Public Health Commissioner Says Politics To Blame For Vaccine Lag In Connecticut's Northeast Corner
New numbers from the federal Centers for Disease Control and Prevention show that Connecticut’s northeast corner is seeing a much slower COVID-19 vaccination rate when compared to other parts of the state.
Since about mid-March, Middlesex County has led Connecticut in the number of its residents who have been fully vaccinated against COVID-19.
As of June 9, about 63% of Middlesex County’s entire population, not just those who are age-eligible, has received either a second dose of a two-dose vaccine or a single shot of a one-dose vaccine.
Doing the worst is the state’s northeast corner.
In Tolland County, the fully vaccinated rate is about 51%. Windham County ranks last, with the fully vaccinated number at around 45%, nearly 20 percentage points off the leading Connecticut county.
Deidre Gifford, acting commissioner at the state Department of Public Health, said a few reasons could explain the northeast corner and its lagging vaccine rate.
“There are demographic differences that probably account for some of that,” Gifford said. “And we know that there are political differences in who is willing to get vaccinated.”
“That area of Connecticut has a little bit of a different political profile than the rest of the state,” Gifford said. “That’s consistent with what we’re seeing across the country, which is, areas that are more conservative are having a slower uptake of vaccines.”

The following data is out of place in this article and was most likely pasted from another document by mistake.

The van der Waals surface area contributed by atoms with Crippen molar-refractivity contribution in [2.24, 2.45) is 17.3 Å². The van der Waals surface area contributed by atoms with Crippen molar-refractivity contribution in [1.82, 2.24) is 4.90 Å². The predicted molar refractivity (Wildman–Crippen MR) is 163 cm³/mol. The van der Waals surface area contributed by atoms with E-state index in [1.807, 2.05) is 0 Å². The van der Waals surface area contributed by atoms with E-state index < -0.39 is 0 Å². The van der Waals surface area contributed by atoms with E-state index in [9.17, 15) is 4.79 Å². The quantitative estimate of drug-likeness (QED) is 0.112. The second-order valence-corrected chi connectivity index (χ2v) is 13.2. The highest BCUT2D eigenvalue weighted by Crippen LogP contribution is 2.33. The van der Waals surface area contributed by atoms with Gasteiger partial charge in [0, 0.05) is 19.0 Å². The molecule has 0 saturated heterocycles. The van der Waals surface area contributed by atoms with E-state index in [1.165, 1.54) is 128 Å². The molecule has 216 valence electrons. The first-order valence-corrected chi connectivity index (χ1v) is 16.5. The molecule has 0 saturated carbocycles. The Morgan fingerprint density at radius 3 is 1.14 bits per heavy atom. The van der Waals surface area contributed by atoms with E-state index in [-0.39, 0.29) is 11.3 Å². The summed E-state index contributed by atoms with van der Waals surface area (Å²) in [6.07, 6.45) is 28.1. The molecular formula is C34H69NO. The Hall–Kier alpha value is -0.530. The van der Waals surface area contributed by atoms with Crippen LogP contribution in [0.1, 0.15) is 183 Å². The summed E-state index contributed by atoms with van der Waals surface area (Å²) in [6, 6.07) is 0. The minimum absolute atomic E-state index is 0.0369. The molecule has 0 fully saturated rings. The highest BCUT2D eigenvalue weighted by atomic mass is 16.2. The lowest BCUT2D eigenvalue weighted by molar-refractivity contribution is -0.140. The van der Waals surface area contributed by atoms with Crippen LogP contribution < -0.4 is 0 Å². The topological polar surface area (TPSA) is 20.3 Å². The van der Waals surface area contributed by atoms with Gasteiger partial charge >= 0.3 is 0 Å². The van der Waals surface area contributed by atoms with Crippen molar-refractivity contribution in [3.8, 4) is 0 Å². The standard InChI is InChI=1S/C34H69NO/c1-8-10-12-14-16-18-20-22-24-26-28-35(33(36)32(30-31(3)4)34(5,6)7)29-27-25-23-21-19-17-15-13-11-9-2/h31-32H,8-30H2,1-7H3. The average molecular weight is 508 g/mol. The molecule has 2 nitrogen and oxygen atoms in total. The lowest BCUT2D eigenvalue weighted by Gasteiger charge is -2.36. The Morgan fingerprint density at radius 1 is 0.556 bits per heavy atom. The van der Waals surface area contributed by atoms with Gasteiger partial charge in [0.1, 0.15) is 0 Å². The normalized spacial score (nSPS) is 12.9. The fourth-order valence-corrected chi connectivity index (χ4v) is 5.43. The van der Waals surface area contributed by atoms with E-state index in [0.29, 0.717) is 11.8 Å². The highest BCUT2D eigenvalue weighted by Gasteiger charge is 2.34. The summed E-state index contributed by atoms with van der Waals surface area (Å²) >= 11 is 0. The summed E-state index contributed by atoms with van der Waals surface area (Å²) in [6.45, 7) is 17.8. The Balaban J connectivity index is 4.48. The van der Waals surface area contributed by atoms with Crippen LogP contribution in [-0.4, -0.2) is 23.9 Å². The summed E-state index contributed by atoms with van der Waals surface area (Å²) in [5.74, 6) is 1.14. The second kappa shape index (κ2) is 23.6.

As of mid-April, Windham and Fairfield counties both reported lagging vaccination rates when compared to other areas of Connecticut.
But Fairfield County’s uptake has increased substantially in recent weeks. Roughly 56% of its total population is now fully vaccinated, which outpaces every other Connecticut county except Middlesex and New London, according to CDC data.
Litchfield, New Haven and Hartford counties all report about 55% of residents fully vaccinated.
Gifford said the DPH is working with local health care providers and will do pop-up clinics at local fairs in the northeast corner in the hopes of increasing the number of people getting shots.
“I don’t think access is an issue,” Gifford said. “We’ve really worked hard all over the state, but in our rural areas in particular, to make sure that, where there were geographic gaps, we provided ways to fill that in by working with our local partners.”
Despite the relatively slow vaccine uptake in the state’s northeast corner, Connecticut’s worst-performing counties are still doing better than national averages.
CDC data released this week show that about 43% of the entire U.S. population is fully vaccinated against COVID-19.